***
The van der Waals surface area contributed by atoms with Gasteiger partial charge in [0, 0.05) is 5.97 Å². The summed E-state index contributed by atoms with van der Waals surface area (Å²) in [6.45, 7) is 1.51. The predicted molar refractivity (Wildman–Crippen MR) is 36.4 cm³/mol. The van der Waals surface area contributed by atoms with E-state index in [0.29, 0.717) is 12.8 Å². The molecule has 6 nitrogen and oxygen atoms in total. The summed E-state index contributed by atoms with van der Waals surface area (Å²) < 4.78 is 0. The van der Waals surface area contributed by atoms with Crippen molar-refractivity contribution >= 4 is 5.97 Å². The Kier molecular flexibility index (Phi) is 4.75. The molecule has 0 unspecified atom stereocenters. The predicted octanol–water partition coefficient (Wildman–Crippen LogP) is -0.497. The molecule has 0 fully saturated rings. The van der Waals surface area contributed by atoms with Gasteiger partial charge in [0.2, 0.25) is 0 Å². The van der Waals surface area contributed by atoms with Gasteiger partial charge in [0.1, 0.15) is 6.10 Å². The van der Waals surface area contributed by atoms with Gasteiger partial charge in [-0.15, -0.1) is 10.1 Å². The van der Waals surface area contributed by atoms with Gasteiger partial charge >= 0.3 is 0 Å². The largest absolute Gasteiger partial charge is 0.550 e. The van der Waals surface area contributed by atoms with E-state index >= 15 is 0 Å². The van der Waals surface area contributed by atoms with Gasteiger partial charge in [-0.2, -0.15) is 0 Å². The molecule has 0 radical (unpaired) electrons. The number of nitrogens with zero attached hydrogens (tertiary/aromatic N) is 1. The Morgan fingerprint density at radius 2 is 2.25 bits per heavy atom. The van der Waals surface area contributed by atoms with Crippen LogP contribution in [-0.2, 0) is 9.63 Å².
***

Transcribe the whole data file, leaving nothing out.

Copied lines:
The van der Waals surface area contributed by atoms with Gasteiger partial charge in [0, 0.05) is 5.97 Å². The summed E-state index contributed by atoms with van der Waals surface area (Å²) in [6.45, 7) is 1.51. The predicted molar refractivity (Wildman–Crippen MR) is 36.4 cm³/mol. The van der Waals surface area contributed by atoms with E-state index in [0.29, 0.717) is 12.8 Å². The molecule has 6 nitrogen and oxygen atoms in total. The summed E-state index contributed by atoms with van der Waals surface area (Å²) < 4.78 is 0. The van der Waals surface area contributed by atoms with Crippen molar-refractivity contribution >= 4 is 5.97 Å². The Kier molecular flexibility index (Phi) is 4.75. The molecule has 0 unspecified atom stereocenters. The predicted octanol–water partition coefficient (Wildman–Crippen LogP) is -0.497. The molecule has 0 fully saturated rings. The van der Waals surface area contributed by atoms with Gasteiger partial charge in [0.2, 0.25) is 0 Å². The van der Waals surface area contributed by atoms with Gasteiger partial charge in [0.1, 0.15) is 6.10 Å². The van der Waals surface area contributed by atoms with Gasteiger partial charge in [-0.15, -0.1) is 10.1 Å². The van der Waals surface area contributed by atoms with Gasteiger partial charge >= 0.3 is 0 Å². The largest absolute Gasteiger partial charge is 0.550 e. The van der Waals surface area contributed by atoms with E-state index >= 15 is 0 Å². The van der Waals surface area contributed by atoms with Gasteiger partial charge in [-0.2, -0.15) is 0 Å². The molecule has 0 radical (unpaired) electrons. The number of nitrogens with zero attached hydrogens (tertiary/aromatic N) is 1. The Morgan fingerprint density at radius 2 is 2.25 bits per heavy atom. The van der Waals surface area contributed by atoms with Crippen LogP contribution in [-0.2, 0) is 9.63 Å².